You Use Your Balance Transfer Card for New Purchases

This is probably the most common mistake I see. And it’s a deadly one. Once you start making new purchases with your balance transfer card, you’re on a slippery slope to more debt. When you finally land at the bottom of this hill, you’ll still have your old debt. But that’s not all. You’ll also have a fresh layer of new debt on top of the old debt.

Now, sometimes this is the result of a misconception about the intro rate for the balance transfer. I can see how you could mistakenly think that the offer extends to new purchases. And frankly, sometimes the offer does extend to new purchases. But it’s your job right now to get out of debt, not to add to it. Even if you have an intro offer that includes purchases, just tell yourself you can’t buy anything new. Because when the go-to rate kicks in at the end of the intro period, you’ll be paying interest on the whole balance.

Some folks tell themselves it’s okay to use the balance transfer card since you don’t have to pay interest. But life often surprises us with unpleasant news. What if you lose your job? Or your kid needs expensive dental work and you don’t have dental insurance?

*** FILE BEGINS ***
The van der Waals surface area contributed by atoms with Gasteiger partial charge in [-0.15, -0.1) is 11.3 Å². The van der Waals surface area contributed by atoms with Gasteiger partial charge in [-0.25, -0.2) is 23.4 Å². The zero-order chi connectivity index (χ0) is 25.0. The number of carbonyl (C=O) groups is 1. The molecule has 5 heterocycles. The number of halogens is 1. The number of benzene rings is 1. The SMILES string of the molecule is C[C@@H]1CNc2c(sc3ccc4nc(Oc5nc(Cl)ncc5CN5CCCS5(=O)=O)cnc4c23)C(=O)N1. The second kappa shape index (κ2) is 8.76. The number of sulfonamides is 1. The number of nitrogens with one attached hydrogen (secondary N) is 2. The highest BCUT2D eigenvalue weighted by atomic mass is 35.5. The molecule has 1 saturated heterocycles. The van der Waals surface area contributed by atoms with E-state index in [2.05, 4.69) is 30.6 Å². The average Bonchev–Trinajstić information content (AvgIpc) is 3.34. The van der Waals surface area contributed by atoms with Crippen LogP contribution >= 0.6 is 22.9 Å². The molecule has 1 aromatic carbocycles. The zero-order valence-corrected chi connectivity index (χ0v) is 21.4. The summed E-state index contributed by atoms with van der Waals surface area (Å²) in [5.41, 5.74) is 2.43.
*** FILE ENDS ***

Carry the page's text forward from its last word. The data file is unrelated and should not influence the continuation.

If you have an emergency, you might not be able to pay off the new purchases. You know what could happen next? A year later, your intro period ends and the old and new debt have now combined into one big ugly balance. Seriously, you’ll be so mad at yourself if you allow this to happen. Don’t take chances by making new purchases. Stay focused and use this golden opportunity to pay off your debt.

You Don’t Make Payments during the Intro Period

Although you’re getting a zero percent APR for a period of time, it’s not a free lunch. This is like any other credit card balance and you have to make the payments or you’re in default.

When you’re in default, the credit card company can take away your zero percent APR intro period. And guess what? If that happens, you’ll be paying off your debt at the go-to APR. As you can imagine, this wipes out your plan to become debt-free with your balance transfer credit card.

You Make a Late Payment

Some credit card agreements state outright that if you’re late with a payment, you lose the intro rate. Some issuers won’t do this unless you’re over 60 days late. You have to read the fine print to know what the exact terms are for your card. There’s another horrible thing that could happen if you make a late payment. You could get stuck with a penalty rate, which can be as high as 29.99 percent. In addition, you could get hit with a late payment fee.